I can understand why several senators questioned Lascañas’ conversion story. (I use “conversion” here to mean, not a moving from one religion or denomination to another, but rather a turning—that’s the root of the word—from one path to another.) It goes to the issue of motivation. Why change one’s mind, and perjure one’s self? The senators are right in assuming that neither should be taken lightly. Lascañas does have some serious explaining to do.

But I think one reason “spiritual renewal” trended on Twitter yesterday is people reacted to the narrow view some of the senators held about that religious experience. Continue reading

Leave a comment

Filed under Newsstand: Column, Readings in Politics, Readings in Religion

Column: Duterte’s math: the ‘tokhang’ surrender fallacy

The politics of the so-called war on drugs is addition. Column No. 431, published on February 28, 2017.

Before the Duterte administration resumes its so-called war on drugs in earnest, we should ask ourselves: Is the “surrender” of a “drug personality” addition or subtraction? Let’s say there are 1,000 residents in a barangay. The local police and barangay officials agree that an estimated 100 residents are into drugs, whether as user or as pusher. If 50 residents surrender to the police when the authorities conduct what is now known as a “tokhang” drive, how many drug personalities will the barangay now have? Is it now 50, because the number of 50 surrenderers has been subtracted from the estimate? Is it still 100? Or is it 150, because the number 50 has been added to the base?

Allies and supporters of the President have called on those who criticize the war on drugs for its high death toll to consider the bigger picture—starting with the number of surrenderers. On Jan. 18, the Philippine National Police spokesperson gave an update: Since the national “tokhang” plan went into effect (it is officially known as Oplan Double Barrel), the police have visited some 6 million houses, and processed over 1 million surrenderers.

What does it mean to surrender? Continue reading

Leave a comment

Filed under Newsstand: Column, Readings in Politics

One difference between Congress and the Senate, Philippine edition

A memorable phrase from prominent political analyst Mon Casiple, our guest in tonight’s INQ&A radio/Facebook program: “In the House [of Representatives], a congressman has one eye on the President. In the Senate, a senator has one eye on the presidency.”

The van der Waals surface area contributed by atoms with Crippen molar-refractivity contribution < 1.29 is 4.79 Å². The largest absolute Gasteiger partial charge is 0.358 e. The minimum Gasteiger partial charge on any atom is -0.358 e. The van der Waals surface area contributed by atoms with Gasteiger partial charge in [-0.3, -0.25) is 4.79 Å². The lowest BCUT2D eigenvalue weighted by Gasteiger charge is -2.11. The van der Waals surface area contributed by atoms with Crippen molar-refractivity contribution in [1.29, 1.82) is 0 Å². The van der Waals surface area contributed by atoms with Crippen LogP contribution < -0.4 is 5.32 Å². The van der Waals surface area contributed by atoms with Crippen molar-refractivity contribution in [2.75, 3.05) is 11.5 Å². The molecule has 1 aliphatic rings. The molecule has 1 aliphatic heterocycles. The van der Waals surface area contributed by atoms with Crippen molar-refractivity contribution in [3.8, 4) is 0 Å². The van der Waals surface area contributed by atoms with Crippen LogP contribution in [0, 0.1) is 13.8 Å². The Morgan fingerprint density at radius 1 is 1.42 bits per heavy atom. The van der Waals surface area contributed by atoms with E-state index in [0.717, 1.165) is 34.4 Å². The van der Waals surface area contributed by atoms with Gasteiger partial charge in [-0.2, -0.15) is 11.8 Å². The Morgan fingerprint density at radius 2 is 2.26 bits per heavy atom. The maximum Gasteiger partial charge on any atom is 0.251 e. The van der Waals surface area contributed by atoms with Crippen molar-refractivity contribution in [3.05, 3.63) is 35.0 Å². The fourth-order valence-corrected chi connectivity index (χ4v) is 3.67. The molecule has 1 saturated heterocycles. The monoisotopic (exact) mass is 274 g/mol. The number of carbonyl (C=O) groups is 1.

Leave a comment

Filed under Readings in Media, Readings in Politics, Spiral Notebook

“Law in the land died …”

“Law in the land died. I grieve for it but I do not despair over it. I know, with a certainty no argument can turn, no wind can shake, that from its dust will rise a new and better law: more just, more human, and more humane. When that will happen, I know not. That it will happen, I know.” — The great Jose W. Diokno, who died 30 years ago today

From the Diokno.org memorial website.

Leave a comment

Filed under Readings in Politics, Spiral Notebook, Uncommon Quotations

Column: The unfortunate Calida, ‘16th Justice’

Published on February 21, 2017.

I have not met Solicitor General Jose Calida, but his reputation precedes him. He likes, shall we say, to cut a figure. Arriving at a function in a convoy with flashing lights; deliberately ignoring his candidate’s vice presidential running mate at a campaign rally; going around town telling officers of the court he is replacing Ombudsman Conchita Carpio Morales, and soon. So it wasn’t exactly a surprise when he justified his startling intervention in Janet Lim Napoles’ serious illegal detention case with yet another act of immodesty.

“It is up to the Justices of the Court of Appeals to assess the weight of our pleading. And, modesty aside, the Solicitor General is considered as the 16th Justice of the Supreme Court,” he told reporters on Thursday.

Of all the things he said in that disturbing news conference, this was in my view the most upsetting.

In the first place, no solicitor general publicly refers to himself as the unappointed member of the Supreme Court; it just isn’t done. The boundaries that divide the work of the executive’s chief lawyer from the work of the judiciary are not only constitutionally determined but also ethically set.

Continue reading

Leave a comment

Filed under Newsstand: Column, Readings in Politics